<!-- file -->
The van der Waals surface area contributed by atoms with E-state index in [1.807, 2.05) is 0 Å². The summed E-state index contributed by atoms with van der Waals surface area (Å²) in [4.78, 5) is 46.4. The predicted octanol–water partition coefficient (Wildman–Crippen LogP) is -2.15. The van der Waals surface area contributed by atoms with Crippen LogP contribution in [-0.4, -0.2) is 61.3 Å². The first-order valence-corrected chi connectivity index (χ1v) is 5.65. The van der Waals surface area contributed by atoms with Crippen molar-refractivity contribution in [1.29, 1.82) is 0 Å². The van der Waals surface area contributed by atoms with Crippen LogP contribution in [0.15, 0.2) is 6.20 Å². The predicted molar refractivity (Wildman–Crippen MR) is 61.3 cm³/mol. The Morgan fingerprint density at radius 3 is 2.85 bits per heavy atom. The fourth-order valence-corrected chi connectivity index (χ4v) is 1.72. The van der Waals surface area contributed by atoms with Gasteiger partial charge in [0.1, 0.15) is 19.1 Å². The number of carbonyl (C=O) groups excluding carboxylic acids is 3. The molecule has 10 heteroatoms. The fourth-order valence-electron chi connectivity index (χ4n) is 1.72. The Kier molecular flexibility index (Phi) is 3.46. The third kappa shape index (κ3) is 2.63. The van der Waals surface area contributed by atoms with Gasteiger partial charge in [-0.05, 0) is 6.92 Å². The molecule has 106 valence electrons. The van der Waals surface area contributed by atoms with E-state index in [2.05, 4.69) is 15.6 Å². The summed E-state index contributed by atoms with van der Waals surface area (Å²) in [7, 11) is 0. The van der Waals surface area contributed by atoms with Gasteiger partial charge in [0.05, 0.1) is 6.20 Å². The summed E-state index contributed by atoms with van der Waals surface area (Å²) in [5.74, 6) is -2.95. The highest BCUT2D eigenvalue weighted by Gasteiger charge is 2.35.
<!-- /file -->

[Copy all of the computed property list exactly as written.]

The van der Waals surface area contributed by atoms with E-state index in [1.807, 2.05) is 0 Å². The summed E-state index contributed by atoms with van der Waals surface area (Å²) in [4.78, 5) is 46.4. The predicted octanol–water partition coefficient (Wildman–Crippen LogP) is -2.15. The van der Waals surface area contributed by atoms with Crippen LogP contribution in [-0.4, -0.2) is 61.3 Å². The first-order valence-corrected chi connectivity index (χ1v) is 5.65. The van der Waals surface area contributed by atoms with Crippen molar-refractivity contribution in [1.29, 1.82) is 0 Å². The van der Waals surface area contributed by atoms with Crippen LogP contribution in [0.15, 0.2) is 6.20 Å². The predicted molar refractivity (Wildman–Crippen MR) is 61.3 cm³/mol. The Morgan fingerprint density at radius 3 is 2.85 bits per heavy atom. The fourth-order valence-corrected chi connectivity index (χ4v) is 1.72. The van der Waals surface area contributed by atoms with Gasteiger partial charge in [0.1, 0.15) is 19.1 Å². The number of carbonyl (C=O) groups excluding carboxylic acids is 3. The molecule has 10 heteroatoms. The fourth-order valence-electron chi connectivity index (χ4n) is 1.72. The Kier molecular flexibility index (Phi) is 3.46. The third kappa shape index (κ3) is 2.63. The van der Waals surface area contributed by atoms with Gasteiger partial charge in [-0.05, 0) is 6.92 Å². The molecule has 106 valence electrons. The van der Waals surface area contributed by atoms with E-state index in [2.05, 4.69) is 15.6 Å². The summed E-state index contributed by atoms with van der Waals surface area (Å²) in [7, 11) is 0. The van der Waals surface area contributed by atoms with Gasteiger partial charge in [0.05, 0.1) is 6.20 Å². The summed E-state index contributed by atoms with van der Waals surface area (Å²) in [5.74, 6) is -2.95. The highest BCUT2D eigenvalue weighted by Gasteiger charge is 2.35.